“Sell in May and go away” is an age-old stock market adage. It’s based on the principle that stocks historically have performed better during the period from November to April versus the stretch from May to October. Does this maxim still hold up today?
Meaningful historical outperformance. The notion of “sell in May and go away” does have merit. For example, if one goes back over the last four decades and examines the returns of the S&P 500 over the November to April period, it outperforms the returns over the May to October period by more than 5% annualized. Compound this over time and you’re talking about a huge difference in wealth generation.
Some important caveats should be considered, however. First, this outperformance gap is not something that we see on a year in and year out basis. We have seen many years along the way where the May to October period has meaningfully outperformed November to April. Most recently, this includes 2016, 2020, and 2022 where May/October beat November/April by 4%, 17%, and 4%, respectively.
Also, it is also important to recognize that the May to October period has had some few really bad years along the way that drag down the overall number. Consider 1987, 2002, and 2008 where stocks were down -13%, -18%, and -30%, respectively.
More complex issues. But suppose we still believe that an edge can be derived from gaming the November/April long-term relative outperformance versus May/October. This requires an investor to introduce market timing into their portfolio strategy, which historically can go unrewarded in a meaningful way. For example, if you launched into this strategy starting three years ago, you would be underperforming the broader S&P 500 by more than 20% to date. This is what I would call a big hole.
Tax considerations also become an issue. Suppose I’m still undeterred in executing this rotation strategy. This means that I have a situation where I am potentially realizing considerable short-term capital gains in my non-qualified accounts. The associated tax bill alone can erode total returns in a meaningful way. And this doesn’t even consider any associated transaction costs whether explicit or imbedded that are incurred along the way in executing such a strategy.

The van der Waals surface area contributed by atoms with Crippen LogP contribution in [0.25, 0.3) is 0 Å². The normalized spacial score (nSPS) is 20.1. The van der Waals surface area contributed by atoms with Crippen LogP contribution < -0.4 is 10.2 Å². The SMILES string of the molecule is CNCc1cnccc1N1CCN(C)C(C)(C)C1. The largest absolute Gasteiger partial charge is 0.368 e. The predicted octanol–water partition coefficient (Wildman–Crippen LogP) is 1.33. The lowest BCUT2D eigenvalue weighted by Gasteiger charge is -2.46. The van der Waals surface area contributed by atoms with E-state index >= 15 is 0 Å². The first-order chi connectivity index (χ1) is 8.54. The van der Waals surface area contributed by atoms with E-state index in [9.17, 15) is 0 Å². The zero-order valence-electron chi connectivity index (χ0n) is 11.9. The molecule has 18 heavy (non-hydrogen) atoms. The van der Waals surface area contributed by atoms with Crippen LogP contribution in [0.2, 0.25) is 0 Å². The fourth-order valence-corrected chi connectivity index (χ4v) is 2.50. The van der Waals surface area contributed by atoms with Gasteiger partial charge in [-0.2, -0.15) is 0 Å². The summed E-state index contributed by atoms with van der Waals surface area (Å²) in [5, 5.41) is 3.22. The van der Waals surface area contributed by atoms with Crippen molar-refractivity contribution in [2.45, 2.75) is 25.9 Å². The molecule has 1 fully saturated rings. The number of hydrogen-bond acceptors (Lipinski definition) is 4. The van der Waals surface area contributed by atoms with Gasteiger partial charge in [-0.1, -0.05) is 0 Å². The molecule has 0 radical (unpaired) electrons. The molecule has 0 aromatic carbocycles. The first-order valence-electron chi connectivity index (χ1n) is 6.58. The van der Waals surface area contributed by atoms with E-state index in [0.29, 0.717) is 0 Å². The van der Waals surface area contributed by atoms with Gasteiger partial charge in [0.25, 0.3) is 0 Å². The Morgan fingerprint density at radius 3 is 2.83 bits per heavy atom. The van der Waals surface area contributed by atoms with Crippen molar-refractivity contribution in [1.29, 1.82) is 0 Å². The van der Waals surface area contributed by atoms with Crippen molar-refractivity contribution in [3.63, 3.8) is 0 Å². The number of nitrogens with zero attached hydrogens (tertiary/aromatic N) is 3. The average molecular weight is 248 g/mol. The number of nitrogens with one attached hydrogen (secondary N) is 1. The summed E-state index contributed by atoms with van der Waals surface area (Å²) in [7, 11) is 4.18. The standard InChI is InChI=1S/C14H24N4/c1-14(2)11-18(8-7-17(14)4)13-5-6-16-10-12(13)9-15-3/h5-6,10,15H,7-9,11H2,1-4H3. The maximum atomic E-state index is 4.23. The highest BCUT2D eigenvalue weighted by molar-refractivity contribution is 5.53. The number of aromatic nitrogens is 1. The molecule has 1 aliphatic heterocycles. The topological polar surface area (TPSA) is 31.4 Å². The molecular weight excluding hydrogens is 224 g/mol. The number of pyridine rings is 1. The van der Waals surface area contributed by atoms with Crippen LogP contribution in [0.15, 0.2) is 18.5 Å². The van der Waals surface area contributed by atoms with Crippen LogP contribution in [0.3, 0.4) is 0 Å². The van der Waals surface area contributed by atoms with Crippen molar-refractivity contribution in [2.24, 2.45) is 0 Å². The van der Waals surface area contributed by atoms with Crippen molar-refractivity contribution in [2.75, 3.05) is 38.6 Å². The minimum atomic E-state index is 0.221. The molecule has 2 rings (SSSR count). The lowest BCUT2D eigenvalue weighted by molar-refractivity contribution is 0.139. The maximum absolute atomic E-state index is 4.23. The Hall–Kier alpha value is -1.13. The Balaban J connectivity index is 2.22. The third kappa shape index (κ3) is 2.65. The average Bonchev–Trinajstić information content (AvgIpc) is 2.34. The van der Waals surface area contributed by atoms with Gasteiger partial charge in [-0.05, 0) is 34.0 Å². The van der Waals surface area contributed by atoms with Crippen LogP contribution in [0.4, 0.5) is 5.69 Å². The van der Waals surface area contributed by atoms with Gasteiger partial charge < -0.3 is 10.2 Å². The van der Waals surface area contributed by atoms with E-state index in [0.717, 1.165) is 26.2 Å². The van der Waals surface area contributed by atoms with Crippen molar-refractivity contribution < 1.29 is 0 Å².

Positive versus more positive. Another important point is lost in the simplicity of the “sell in May and go away” axiom. While stocks may still have outperformed from November to April versus May to October over long-term periods of time, it’s not as though investors are losing money during the May to October period. For example, since World War II, stocks have returned a positive 7% from November to April, but still turned in a positive 2% return from May to October. So while the November/April period has historically been better, it’s not as though investors have been losing money by staying invested during May/October.
Closing the gap. Another important point is worth highlighting. Over more recent time periods, May/October has been closing the gap versus November/April. For example, since the Great Financial Crisis, stocks have returned 7.65% over the November to April period versus 5.34% from May to October. Still outperformance, but just over two percentage points instead of five historically. Zooming in even closer, stocks since 2014 have returned 6.17% from November to April versus the same 5.34% from May to October, a difference of less than a percentage point.
Whether this narrowing trend continues – May/October is leading November/April by more than 2% annualized since the start of the new decade – remains to be seen. But even if the gap starts to widen out again, trying to time this trade seems hardly worth it. This is particularly true when considering that so many sectors and industries exist within the stock market as well as asset classes outside of the stock market that can provide an uncorrelated returns experience in seeking to add consistent long-term value.
Bottom line. While stock market themes like “sell in May and go away” are certainly interesting and are grounded in merit, the better approach to a long-term portfolio strategy is remaining focused on your long-term investment philosophy and adhering to your discipline no matter what time of year.
Disclosure: Investment advice offered through Great Valley Advisor Group (GVA), a Registered Investment Advisor. I am solely an investment advisor representative of Great Valley Advisor Group, and not affiliated with LPL Financial. Any opinions or views expressed by me are not those of LPL Financial. This is not intended to be used as tax or legal advice. All performance referenced is historical and is no guarantee of future results. All indices are unmanaged and may not be invested into directly. Please consult a tax or legal professional for specific information and advice.